Louisa wanted to make a difference by fund raising for the Welsh charity, Children In Wales who not only help children who live in poverty but children who are young carers and work with children to help encourage career opportunities and hopeful futures.
The Forgotten Twenty-Three Percent our latest project is creating awareness of Poverty in Wales and the increased impact the pandemic has had on the poorest communities. Now living in East London, she is no stranger to living in these forgotten communities, seeing and experiencing first-hand the daily struggles that too many people are facing. Many of these communities have been neglected by those in Westminster. Since moving to London and witnessing the shocking neglect of poverty by the government, which is becoming more prevalent across the UK, especially in Wales. Something must change, as 700,000 people in Wales live in Poverty, equating to 23% of the population. Alarmingly, 3 in 10 children in Wales live below the poverty line with 72% of those children who grow up in poverty living in working families. Poverty isn’t a lifestyle choice.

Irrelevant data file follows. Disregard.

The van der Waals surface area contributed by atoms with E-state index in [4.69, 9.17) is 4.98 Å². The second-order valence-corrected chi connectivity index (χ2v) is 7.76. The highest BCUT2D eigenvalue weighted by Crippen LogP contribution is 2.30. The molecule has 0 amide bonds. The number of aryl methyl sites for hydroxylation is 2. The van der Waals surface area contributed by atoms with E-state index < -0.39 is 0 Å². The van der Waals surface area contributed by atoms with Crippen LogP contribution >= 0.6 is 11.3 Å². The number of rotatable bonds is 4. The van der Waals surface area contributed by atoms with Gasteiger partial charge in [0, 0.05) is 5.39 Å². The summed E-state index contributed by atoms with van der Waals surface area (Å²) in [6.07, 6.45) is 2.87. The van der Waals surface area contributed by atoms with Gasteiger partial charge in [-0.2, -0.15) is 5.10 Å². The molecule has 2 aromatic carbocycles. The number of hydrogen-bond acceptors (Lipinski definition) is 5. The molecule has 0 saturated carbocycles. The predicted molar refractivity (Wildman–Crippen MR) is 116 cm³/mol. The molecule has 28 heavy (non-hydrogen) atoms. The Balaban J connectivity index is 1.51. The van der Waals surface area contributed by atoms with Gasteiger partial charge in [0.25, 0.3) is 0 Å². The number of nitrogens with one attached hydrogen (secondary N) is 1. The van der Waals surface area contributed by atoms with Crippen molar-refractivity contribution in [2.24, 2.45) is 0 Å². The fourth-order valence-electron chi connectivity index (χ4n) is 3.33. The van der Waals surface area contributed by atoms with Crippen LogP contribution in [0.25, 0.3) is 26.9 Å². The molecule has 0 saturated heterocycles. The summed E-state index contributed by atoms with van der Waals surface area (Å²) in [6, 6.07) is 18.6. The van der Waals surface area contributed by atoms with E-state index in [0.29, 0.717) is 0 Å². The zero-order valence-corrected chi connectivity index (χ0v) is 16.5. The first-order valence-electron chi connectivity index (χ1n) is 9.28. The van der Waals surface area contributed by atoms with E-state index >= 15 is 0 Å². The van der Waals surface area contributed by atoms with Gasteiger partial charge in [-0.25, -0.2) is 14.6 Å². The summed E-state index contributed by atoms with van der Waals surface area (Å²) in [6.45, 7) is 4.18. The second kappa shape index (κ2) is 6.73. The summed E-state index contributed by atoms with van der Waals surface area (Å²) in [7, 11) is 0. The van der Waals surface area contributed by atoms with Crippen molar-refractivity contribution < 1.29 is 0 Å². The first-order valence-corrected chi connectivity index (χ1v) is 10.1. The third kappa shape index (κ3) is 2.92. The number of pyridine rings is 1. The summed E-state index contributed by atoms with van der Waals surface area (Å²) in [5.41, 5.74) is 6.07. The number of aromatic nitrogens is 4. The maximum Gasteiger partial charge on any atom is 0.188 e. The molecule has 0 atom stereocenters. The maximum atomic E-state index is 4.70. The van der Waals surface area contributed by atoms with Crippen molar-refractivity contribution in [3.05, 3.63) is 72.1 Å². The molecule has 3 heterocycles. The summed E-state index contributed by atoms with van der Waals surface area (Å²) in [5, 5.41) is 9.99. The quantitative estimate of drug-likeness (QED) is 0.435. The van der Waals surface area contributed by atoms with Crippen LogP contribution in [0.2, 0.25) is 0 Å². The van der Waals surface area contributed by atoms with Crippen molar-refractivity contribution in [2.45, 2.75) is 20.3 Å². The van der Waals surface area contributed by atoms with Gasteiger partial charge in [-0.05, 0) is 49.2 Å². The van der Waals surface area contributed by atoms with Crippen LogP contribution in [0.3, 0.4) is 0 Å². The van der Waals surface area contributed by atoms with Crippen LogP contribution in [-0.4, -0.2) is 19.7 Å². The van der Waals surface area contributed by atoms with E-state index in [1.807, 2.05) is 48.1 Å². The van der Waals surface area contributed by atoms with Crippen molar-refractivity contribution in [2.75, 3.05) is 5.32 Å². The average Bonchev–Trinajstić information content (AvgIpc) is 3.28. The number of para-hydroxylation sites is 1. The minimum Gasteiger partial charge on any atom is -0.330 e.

There are growing concerns that Wales is returning to a state of poverty and unemployment that hasn’t been seen since the miners’ strike in 1984. There are currently six food parcels being handed out every minute across the UK. One Tory Government starved miners the current is starving minors.
Blaenau Gwent, Louisa’s home county had the highest Covid – 19 death rates in the UK for several months, although having a relatively low number of cases. The reason being because Blaenau Gwent is one of the poorest communities with some of the poorest living conditions in Wales and the UK. Blaenau Gwent has had the second highest child poverty rates in Wales every year since 2015. The underlying reason why Wales had the highest death rates across the UK was due to poor living conditions and poverty. Compared to the rest of the UK, Wales has the lowest GVA. Wales has the one of the lowest pays rates for people in work in every sector compared to the rest of UK. When the pandemic hit, Wales had more than a third of their jobs furloughed, with the poorest communities at the highest risk of job losses. Using the power of art and activism, the aim of the campaign was to create a protest towards the government who are failing the people in these communities, almost emulating those protests we’ve seen recently but also those of the miner’s strike in eighties. Her photos used plaque cards photographed in quintessential Welsh valley’s towns that are sadly becoming run down and derelict. Alongside a fashion film that documents the in justice and failure of the government.